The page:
There’s an article on Canada.com this week about the junk food ban starting in Ontario schools this September. Personally, I’m all for removing the pop machines and cleaning up the cafeteria menus, but I can’t help feeling there’s a lot more to it (also it pricks at my individual responsibility and freedom of choice sensibilities, but that is an entirely different conversation).

All of the news that I’ve read on this issue highlights problems like saturated fat, sugar and sodium content contributing to childhood obesity and a myriad of other health issues. That’s certainly true, but what I want to know, is why this kind of information isn’t being taught?

I had health classes from grade eight right through high school and occasionally we’d skim over the food pyramid (but that was usually in home ec now that I think about it). Health classes were mostly the same recycled information about teen pregnancy and birth control. While I’m certainly an advocate for sex education and I don’t take the importance of that subject lightly, human health is a much broader subject and frankly, bananas have more value than condom application practice.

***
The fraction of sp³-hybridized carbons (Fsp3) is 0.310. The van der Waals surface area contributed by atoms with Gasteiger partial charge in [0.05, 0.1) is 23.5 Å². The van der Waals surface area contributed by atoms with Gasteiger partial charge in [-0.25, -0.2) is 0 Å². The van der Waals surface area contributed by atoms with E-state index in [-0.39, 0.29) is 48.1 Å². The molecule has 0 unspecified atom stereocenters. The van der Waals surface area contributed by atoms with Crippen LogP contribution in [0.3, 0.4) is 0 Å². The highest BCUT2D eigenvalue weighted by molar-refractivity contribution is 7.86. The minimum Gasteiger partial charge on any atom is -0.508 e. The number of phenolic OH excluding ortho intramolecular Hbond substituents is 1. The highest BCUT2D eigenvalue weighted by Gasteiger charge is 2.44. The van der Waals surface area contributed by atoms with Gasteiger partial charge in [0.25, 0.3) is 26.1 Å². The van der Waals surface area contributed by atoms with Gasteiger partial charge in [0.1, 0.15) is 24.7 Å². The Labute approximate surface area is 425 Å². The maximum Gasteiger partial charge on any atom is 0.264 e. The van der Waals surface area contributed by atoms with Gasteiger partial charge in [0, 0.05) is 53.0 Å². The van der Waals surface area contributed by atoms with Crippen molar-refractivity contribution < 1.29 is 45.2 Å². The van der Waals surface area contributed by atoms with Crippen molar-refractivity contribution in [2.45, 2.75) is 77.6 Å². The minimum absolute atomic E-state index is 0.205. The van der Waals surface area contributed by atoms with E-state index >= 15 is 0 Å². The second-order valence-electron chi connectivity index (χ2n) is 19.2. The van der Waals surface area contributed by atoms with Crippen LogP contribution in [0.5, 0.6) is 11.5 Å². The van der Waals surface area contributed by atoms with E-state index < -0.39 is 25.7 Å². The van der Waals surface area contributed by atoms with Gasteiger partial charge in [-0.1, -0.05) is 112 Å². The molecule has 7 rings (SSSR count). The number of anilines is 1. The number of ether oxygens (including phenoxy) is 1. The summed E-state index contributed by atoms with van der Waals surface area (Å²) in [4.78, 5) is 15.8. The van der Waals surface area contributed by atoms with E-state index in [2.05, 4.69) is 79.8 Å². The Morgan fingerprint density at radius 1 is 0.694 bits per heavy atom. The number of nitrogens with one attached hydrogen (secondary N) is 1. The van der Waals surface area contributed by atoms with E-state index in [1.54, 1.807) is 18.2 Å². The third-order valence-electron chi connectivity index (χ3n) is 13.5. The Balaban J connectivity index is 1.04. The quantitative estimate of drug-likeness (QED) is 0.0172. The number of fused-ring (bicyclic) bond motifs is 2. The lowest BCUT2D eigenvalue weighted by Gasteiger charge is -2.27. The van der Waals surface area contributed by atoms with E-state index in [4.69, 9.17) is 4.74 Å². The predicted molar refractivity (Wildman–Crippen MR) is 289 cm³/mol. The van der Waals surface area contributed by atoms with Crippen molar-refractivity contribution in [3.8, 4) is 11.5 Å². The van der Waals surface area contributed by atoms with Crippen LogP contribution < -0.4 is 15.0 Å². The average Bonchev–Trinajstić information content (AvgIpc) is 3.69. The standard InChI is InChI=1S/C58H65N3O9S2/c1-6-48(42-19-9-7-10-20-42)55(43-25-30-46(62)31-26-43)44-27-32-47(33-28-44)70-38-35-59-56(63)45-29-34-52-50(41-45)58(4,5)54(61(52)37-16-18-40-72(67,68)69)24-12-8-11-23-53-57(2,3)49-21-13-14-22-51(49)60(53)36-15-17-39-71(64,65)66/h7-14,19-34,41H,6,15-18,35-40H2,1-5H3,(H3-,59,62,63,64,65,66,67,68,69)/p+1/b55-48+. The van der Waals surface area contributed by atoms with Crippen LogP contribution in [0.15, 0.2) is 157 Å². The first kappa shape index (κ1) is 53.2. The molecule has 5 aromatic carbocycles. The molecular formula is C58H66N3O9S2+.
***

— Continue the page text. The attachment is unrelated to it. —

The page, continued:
Is there going to be more class time spent on proper nutrition to enable and encourage informed decision making on the part of our students? If all we’re doing is removing the product, we’re not going to help them in the long term and the fact is, there will be junk food available outside of schools their entire lives.

Granted, high school was a while ago (longer than I’d care to think about) and for all I know things have changed and more food and lifestyle information has been added to the curriculum. If so, great! Colour me a happy tax payer. If not, we’re treating a symptom while the disease dances on.